By Dayo Adesulu
Schools across the country resumed academic session on Monday after about two months holidays. The first one month was the usual holidays for both pupils and students at the December, while the other one month was a compulsory political holidays to enhance full participation in the on going voters’ registrations.
The closure which received wide criticisms from stakeholders in the sector was however suspended this week even though the Senate had granted Professor Attahiru Jega four weeks extension but however opted for seven days extension which he said will not affect the closure of school, again. The question begging for answer is: How would parents, school teachers and the government make up for the lost month putting into consideration that students would have lost some memories and lectures as their WAEC and JAMB draw near?
On the part of Lagos State government, she has decided to employ over 500 new teachers into the state civil service whose disciplines are in Mathematics, English, Physics, Chemistry and Biology who will engage students in intensive coaching to enhance performance in those identified subjects. According to Lagos State Deputy Governor, Princess Adebisi Sosan, who recently said that those 500 to be absorbed will be deployed to run intensive coaching classes on weekends for those sitting for May/June external. What are other states doing in this regard? If the purpose of the recent school closure was political, then political office holders in the states should work out the modality of helping the students academically.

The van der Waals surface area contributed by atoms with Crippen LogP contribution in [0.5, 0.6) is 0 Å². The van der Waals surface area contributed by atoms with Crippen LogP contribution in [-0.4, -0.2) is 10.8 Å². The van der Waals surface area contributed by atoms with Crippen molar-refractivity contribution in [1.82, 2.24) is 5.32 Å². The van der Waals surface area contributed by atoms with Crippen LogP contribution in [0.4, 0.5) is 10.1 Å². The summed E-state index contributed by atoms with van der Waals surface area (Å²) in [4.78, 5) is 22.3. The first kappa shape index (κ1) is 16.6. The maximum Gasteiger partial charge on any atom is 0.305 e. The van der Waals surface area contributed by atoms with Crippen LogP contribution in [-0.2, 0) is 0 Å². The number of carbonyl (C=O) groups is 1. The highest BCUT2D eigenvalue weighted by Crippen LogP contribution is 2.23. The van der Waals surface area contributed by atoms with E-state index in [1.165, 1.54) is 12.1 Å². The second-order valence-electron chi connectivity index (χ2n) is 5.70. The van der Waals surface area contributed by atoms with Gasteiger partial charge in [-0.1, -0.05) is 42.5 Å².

When Vanguard Education visited Muslim Junior College, Ile-Iwe, Egbe, majority of the students were busy with their academic work in their classrooms, while few others were outside the premises. Some of the students who identified themselves as Olaitan, Funmi and Ruqayyatu disclosed to Vanguard that the school is already working out the modality to make up for the lost one month by organising extra moral class for them to prepare them for the Junior WAEC slated for 28th March this year.
Moreover, it was discovered that the voters registration exercise is still ongoing in the school premises without disturbing the students’ study as Policemen were on guard to bring orderliness in the registration exercise.
It was also the same scenario in Ejigbo Junior and Senior Secondary Schools, Ejigbo, as most of the students were found in their classrooms busy with academic works at about 8:30am. The students who came late to school were severely punished as they subject them to kneeling with hands up in the open field.
In the tertiary institutions like Lagos State University, ( LASU), the story did not change as students were in their classrooms receiving lectures, while the new admitted students were busy with their admission process, indicating that the pupils and students were all willing to be back at school, considering the fact that LASU had stayed at home for over three month.